The list continued to grow of preventive services that people are entitled to receive without paying anything out of pocket.
In 2014, the U.S. Preventive Services Task Force recommended two new services and tweaked a handful of others that had previously been recommended. Under the health law, preventive care that receives an “A” or “B” recommendation by the nonpartisan group of medical experts must be covered by health plans without charging consumers. Only grandfathered plans are exempt from the requirement.
The new recommended services are: Hepatitis B screening for adolescents and adults at high risk for infection, and low-dose aspirin use for pregnant women who are at high risk for preeclampsia, a condition characterized by an abrupt increase in blood pressure that can lead to serious complications for the woman and baby.
In its Hepatitis B screening recommendation, the task force said there was new evidence that antiviral treatments improved outcomes in people at high risk for the liver infection, including those from countries where the infection is common, people who are HIV-positive and injection drug users.
Although it’s not a big-ticket item from an insurance-cost perspective, the March of Dimes welcomes the task force recommendation regarding low-dose aspirin use to prevent preeclampsia in high-risk women, says Dr. Siobhan Dolan, an obstetrician/gynecologist at Montefiore Medical Center in the Bronx, who’s a medical adviser to the March of Dimes.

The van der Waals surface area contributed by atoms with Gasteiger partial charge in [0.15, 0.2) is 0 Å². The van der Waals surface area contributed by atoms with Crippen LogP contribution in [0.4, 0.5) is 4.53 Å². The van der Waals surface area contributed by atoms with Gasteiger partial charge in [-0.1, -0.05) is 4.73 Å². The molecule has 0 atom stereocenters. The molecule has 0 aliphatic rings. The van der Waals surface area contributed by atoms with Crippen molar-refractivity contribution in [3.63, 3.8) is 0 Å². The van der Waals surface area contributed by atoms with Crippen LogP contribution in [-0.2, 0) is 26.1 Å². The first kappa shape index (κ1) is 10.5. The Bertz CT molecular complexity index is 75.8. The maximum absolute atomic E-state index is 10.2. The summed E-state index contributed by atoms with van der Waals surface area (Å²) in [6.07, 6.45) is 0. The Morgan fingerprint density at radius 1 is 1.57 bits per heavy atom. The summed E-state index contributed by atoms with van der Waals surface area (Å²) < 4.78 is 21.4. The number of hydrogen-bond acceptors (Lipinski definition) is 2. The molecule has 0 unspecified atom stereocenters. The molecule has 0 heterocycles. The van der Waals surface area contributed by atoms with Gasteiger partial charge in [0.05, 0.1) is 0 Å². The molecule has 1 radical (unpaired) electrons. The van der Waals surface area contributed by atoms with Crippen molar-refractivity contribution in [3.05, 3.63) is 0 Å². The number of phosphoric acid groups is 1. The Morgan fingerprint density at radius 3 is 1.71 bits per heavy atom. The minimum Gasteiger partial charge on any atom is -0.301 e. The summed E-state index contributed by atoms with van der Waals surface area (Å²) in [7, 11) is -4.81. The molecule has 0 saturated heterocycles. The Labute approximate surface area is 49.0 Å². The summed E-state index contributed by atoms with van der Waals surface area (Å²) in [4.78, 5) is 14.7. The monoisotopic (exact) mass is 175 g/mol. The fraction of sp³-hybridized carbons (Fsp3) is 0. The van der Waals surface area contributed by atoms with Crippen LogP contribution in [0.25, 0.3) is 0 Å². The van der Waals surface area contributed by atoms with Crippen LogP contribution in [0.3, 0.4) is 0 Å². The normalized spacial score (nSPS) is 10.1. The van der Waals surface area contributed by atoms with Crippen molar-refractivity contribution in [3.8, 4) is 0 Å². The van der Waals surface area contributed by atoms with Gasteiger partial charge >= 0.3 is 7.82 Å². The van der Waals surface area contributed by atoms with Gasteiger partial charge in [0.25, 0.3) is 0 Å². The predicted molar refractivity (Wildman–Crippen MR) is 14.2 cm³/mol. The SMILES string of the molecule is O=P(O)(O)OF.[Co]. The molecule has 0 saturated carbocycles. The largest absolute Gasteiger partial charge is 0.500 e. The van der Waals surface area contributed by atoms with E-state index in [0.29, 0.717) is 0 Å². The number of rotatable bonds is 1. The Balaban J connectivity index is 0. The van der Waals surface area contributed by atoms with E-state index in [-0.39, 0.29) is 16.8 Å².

“What’s exciting about this is that now we have something to offer women that’s a low-risk strategy,” says Dolan. Preeclampsia accounts for 15 percent of all pre-term births.
The task force also issued a recommendation for gestational diabetes screening after 24 weeks in asymptomatic pregnant women. That service, however, is already being offered at no cost by health plans following an Institute Of Medicine study commissioned by the Department of Health and Human Services that identified gaps in existing coverage guidelines.
In its review of screening for gestational diabetes, the task force found sufficient evidence that it reduces the risk for complications such as preeclampsia, large birth-weight babies, and shoulder dystocia, when the baby’s shoulders become stuck inside the mother’s body during delivery.
The task force recommendations take effect for the plan year that begins one year after they’re issued so for many consumers, these provisions won’t take effect until 2016.
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